Whilst living abroad, going home can almost feel foreign at times— as contradictory as that sounds. Having lived in the US, France and now Germany for the past 2 years now, I've become accustomed to and have enjoyed living my daily life immersed in cultures and languages that are different to my own
However, whenever I return home there's something about rainy tea-filled afternoons, the 'mind-the-gap' London Underground lady, black cabs and the leafy green suburbs of Greater London that seem both very familiar, but very different. A unique blend of foreign nostalgia. The classic expat's oxymoron.
After returning to the bright, city lights of London recently, I obviously became an complete tourist :) Above is a photo that I took of the London skyline, which includes one of my favourite places in London, St Paul's Cathedral.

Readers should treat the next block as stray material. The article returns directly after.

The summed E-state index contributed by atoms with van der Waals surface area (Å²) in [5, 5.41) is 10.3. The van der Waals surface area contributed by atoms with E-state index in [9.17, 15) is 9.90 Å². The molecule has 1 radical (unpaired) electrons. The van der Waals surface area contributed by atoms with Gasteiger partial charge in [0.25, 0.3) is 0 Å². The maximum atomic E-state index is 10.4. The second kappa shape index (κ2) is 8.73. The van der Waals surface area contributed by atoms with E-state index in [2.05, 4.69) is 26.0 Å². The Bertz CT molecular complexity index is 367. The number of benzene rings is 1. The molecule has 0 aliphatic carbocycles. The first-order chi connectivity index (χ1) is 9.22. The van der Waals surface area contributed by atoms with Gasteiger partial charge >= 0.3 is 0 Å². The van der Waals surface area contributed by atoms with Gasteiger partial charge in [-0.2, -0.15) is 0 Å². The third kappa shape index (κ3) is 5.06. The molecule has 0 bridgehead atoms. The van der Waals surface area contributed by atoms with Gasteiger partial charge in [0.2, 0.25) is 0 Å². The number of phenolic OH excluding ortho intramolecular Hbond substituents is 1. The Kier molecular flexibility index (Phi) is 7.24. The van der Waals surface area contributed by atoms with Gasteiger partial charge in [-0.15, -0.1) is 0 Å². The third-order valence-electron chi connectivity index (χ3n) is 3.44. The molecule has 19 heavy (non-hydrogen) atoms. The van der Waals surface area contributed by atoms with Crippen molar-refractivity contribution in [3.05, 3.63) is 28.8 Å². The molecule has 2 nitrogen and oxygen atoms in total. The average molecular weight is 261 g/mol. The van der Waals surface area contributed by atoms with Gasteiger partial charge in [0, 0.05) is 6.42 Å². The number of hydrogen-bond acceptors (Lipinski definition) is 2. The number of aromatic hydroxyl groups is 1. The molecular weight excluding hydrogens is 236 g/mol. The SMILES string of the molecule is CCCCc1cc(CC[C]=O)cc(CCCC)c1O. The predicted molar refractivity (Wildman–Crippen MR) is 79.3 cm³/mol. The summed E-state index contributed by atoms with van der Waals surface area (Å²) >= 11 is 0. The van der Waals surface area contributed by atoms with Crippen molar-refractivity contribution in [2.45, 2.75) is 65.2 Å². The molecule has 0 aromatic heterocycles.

These videos tell the stories from the frontline of astronomy from both ESO and NASA/ESA Hubble Space Telescope perspectives — using spectacular graphics, witty metaphors and awe-inspiring scientific information.
We spent the day with Dr. Joe Liske, otherwise known as 'Dr J' the narrator of both podcasts as he narrated scenes against the studio's green screen.
This episode of Hubblecast witnesses a cosmic crime in action, as a spiral galaxy moves through the heart of galaxy cluster named Abell 3627. The cluster has no mercy on its galactic visitor as it rips the spiral's entrails out into space, leaving bright blue streaks as telltale clues to this cosmic crime.
As someone that watched these videos online before joining ESO, it was a great behind-the-scenes insight into the production work that goes into creating these magnificent pieces of science communication.
The Hubblecast is out today, you'll understand why Dr. J looks so windswept in the photo above when you watch Hubblecast Episode 72: Clues to a Cosmic Crime below or on YouTube here. My cameo appearance is at 2:42 :)
- This is Nikita, signing off for Making Apple Pie From Scratch, 'once again nature has surprised us beyond our wildest imaginations'.